While working with animals was interesting and fun, Yerian yearned to focus on the human-wildlife conflict, especially their connection to water.
That motivated her to go to Emory University to earn a Master of Public Health focused on global health. As part of her studies, she returned to Kenya as a visiting researcher through a partnership among Emory University, Food for the Hungry, and Millennium Water Program in Kenya, designing a qualitative study of the role of women in water management.
The rigor of Ohio Wesleyan helped prepare her for graduate studies. As a child, she’d imagined becoming a teacher, but a class with zoology professor Dennis Radabaugh called Animals in Their Environment inspired her to declare her major. “I was totally surprised when science was the track for me,” she says.
The environmental science major required a second major, and, inspired by Radabaugh’s class, she paired it with biology. She says the double-major requirement—providing a specialty—and guidance from OWU faculty proved to be crucial for her.
“I had great mentorship from Dr. David Hickcox [emeritus professor of geology & geography] throughout my time at OWU and even after,” she says.
Yerian’s work at Emory led her back to Africa as a UNICEF/Emory research fellow in Kigali, Rwanda, serving as a liaison on menstrual hygiene between that country’s stakeholders and the university.
‘A Whole New Thing’
At Emory, a professor connected her to the university’s longtime partner, The Carter Center, which led her to join the South Sudan Guinea Worm Eradication Program in 2013. It was a stretch outside her comfort zone. “We were camping all the time out in the villages, using latrines—it was a whole new thing for me,” she says. “I’m proud of myself for not letting what could seem like a discomfort get in the way of doing really meaningful things and having really amazing life experiences.”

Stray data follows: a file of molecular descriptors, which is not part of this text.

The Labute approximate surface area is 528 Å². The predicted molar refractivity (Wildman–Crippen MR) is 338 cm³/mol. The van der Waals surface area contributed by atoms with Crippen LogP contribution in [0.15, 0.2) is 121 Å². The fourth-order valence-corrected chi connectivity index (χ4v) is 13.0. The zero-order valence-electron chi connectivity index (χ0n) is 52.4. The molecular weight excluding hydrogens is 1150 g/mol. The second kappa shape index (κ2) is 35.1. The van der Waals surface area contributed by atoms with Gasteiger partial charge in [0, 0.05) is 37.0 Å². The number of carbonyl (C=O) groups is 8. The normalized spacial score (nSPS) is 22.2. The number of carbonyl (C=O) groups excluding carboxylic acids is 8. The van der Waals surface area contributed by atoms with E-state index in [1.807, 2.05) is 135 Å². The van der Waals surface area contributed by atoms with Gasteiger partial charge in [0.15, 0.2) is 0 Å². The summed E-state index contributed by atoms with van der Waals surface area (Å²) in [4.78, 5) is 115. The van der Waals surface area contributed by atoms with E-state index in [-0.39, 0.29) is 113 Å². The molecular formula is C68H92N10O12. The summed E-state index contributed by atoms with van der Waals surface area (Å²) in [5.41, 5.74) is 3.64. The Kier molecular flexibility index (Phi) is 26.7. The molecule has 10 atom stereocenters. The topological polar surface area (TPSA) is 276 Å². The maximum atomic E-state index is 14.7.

For the next six years, her work included supervising hundreds of village volunteers and staff members, developing training and treatment protocols, providing health education about the disease, distributing different types of filters for water, using larvicide, and containing cases that emerge with contact tracing.
Once someone displays disease symptoms, they are monitored daily by a community volunteer who also provides treatment. “That includes helping to remove the worm slowly,” Yerian says. “It might take a few days to a few weeks to fully extract a worm, because you want to do it slowly, pulling a little bit each day.”
Weiss says Yerian is “an amazing, very adept, very perceptive leader and is able to navigate the high-level vision piece all the way to the nuts and bolts and mechanics of how do we actually do this.” He adds, “From the day I met her in South Sudan, she’s always stood out as being able to connect dots and tap into her deep care for people in general. I think that’s part of what sets her apart.”
A Twist and a Curveball
Since 2019, Yerian has been senior associate director of The Carter Center’s overall Guinea Worm Eradication Program. She focuses on offering technical, financial, and logistical support to partners in the remaining countries facing Guinea worm, now down to 13 cases.
“This last mile of the campaign is challenging. There’s been a twist and a curveball,” she says. Guinea worm disease has emerged in domestic dogs in Chad and in cats in Mali, Angola, and Ethiopia.
But she’s confident they’ll get the job done. “We’ve got a whole network of researchers working on the remaining questions,” she says.
Now based in Atlanta, Yerian says the pandemic has slowed her travels. When she does go to Africa, she now brings her 1-year-old son. Her husband lives in Kenya, where he focuses on wildlife management.
If Guinea worm disease goes the way of smallpox, eradicated forever, Yerian hopes to continue working to implement health programs. “That is where my passion is, executing and trying to make things happen on the ground.”
She remains grateful for her foundational experience at Ohio Wesleyan.
“It’s important to not be afraid to explore and figure out what it is that you enjoy, and that you’re good at,” she adds. “There are lots of people on campus who can provide mentorship on life skills to figure out, how do I determine what I love to do, what I’m good at, and how do I become better.”
Julianne Hill is a freelance writer, producer, and educator based in Chicago.